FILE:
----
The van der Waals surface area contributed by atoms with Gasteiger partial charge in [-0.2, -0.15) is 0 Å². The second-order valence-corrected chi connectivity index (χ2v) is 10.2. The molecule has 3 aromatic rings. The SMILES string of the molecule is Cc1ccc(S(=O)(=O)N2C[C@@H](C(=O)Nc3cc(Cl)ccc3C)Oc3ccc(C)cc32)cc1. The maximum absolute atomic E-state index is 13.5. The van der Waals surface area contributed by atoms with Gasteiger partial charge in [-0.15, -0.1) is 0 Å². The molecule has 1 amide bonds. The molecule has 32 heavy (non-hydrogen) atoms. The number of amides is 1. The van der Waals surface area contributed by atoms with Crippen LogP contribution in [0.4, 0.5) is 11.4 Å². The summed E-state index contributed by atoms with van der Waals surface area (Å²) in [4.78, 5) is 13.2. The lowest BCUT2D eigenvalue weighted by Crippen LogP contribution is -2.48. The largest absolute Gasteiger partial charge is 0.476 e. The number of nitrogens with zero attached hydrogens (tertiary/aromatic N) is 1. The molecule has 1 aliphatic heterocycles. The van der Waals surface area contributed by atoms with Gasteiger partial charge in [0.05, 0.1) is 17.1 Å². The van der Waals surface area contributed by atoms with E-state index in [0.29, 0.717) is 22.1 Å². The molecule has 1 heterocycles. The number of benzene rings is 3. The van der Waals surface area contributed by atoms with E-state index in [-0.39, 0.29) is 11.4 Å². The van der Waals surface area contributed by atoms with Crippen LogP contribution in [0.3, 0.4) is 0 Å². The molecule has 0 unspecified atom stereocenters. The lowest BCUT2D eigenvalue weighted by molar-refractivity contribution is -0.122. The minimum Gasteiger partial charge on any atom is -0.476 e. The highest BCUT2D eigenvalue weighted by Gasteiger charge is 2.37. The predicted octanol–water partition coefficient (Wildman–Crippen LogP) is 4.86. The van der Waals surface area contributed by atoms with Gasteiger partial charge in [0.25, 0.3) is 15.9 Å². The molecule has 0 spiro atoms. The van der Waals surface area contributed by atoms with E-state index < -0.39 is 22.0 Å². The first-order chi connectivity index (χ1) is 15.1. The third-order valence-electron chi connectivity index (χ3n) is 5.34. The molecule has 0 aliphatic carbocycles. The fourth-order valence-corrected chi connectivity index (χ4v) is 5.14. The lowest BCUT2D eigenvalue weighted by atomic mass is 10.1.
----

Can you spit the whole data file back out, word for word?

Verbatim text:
The van der Waals surface area contributed by atoms with Gasteiger partial charge in [-0.2, -0.15) is 0 Å². The second-order valence-corrected chi connectivity index (χ2v) is 10.2. The molecule has 3 aromatic rings. The SMILES string of the molecule is Cc1ccc(S(=O)(=O)N2C[C@@H](C(=O)Nc3cc(Cl)ccc3C)Oc3ccc(C)cc32)cc1. The maximum absolute atomic E-state index is 13.5. The van der Waals surface area contributed by atoms with Gasteiger partial charge in [-0.15, -0.1) is 0 Å². The molecule has 1 amide bonds. The molecule has 32 heavy (non-hydrogen) atoms. The number of amides is 1. The van der Waals surface area contributed by atoms with Crippen LogP contribution in [0.4, 0.5) is 11.4 Å². The summed E-state index contributed by atoms with van der Waals surface area (Å²) in [4.78, 5) is 13.2. The lowest BCUT2D eigenvalue weighted by Crippen LogP contribution is -2.48. The largest absolute Gasteiger partial charge is 0.476 e. The number of nitrogens with zero attached hydrogens (tertiary/aromatic N) is 1. The molecule has 1 aliphatic heterocycles. The van der Waals surface area contributed by atoms with Gasteiger partial charge in [0.05, 0.1) is 17.1 Å². The van der Waals surface area contributed by atoms with E-state index in [0.29, 0.717) is 22.1 Å². The molecule has 1 heterocycles. The number of benzene rings is 3. The van der Waals surface area contributed by atoms with E-state index in [-0.39, 0.29) is 11.4 Å². The van der Waals surface area contributed by atoms with Crippen LogP contribution in [0.3, 0.4) is 0 Å². The molecule has 0 unspecified atom stereocenters. The lowest BCUT2D eigenvalue weighted by molar-refractivity contribution is -0.122. The minimum Gasteiger partial charge on any atom is -0.476 e. The highest BCUT2D eigenvalue weighted by Gasteiger charge is 2.37. The predicted octanol–water partition coefficient (Wildman–Crippen LogP) is 4.86. The van der Waals surface area contributed by atoms with Gasteiger partial charge in [0.25, 0.3) is 15.9 Å². The molecule has 0 spiro atoms. The van der Waals surface area contributed by atoms with E-state index < -0.39 is 22.0 Å². The first-order chi connectivity index (χ1) is 15.1. The third-order valence-electron chi connectivity index (χ3n) is 5.34. The molecule has 0 aliphatic carbocycles. The fourth-order valence-corrected chi connectivity index (χ4v) is 5.14. The lowest BCUT2D eigenvalue weighted by atomic mass is 10.1.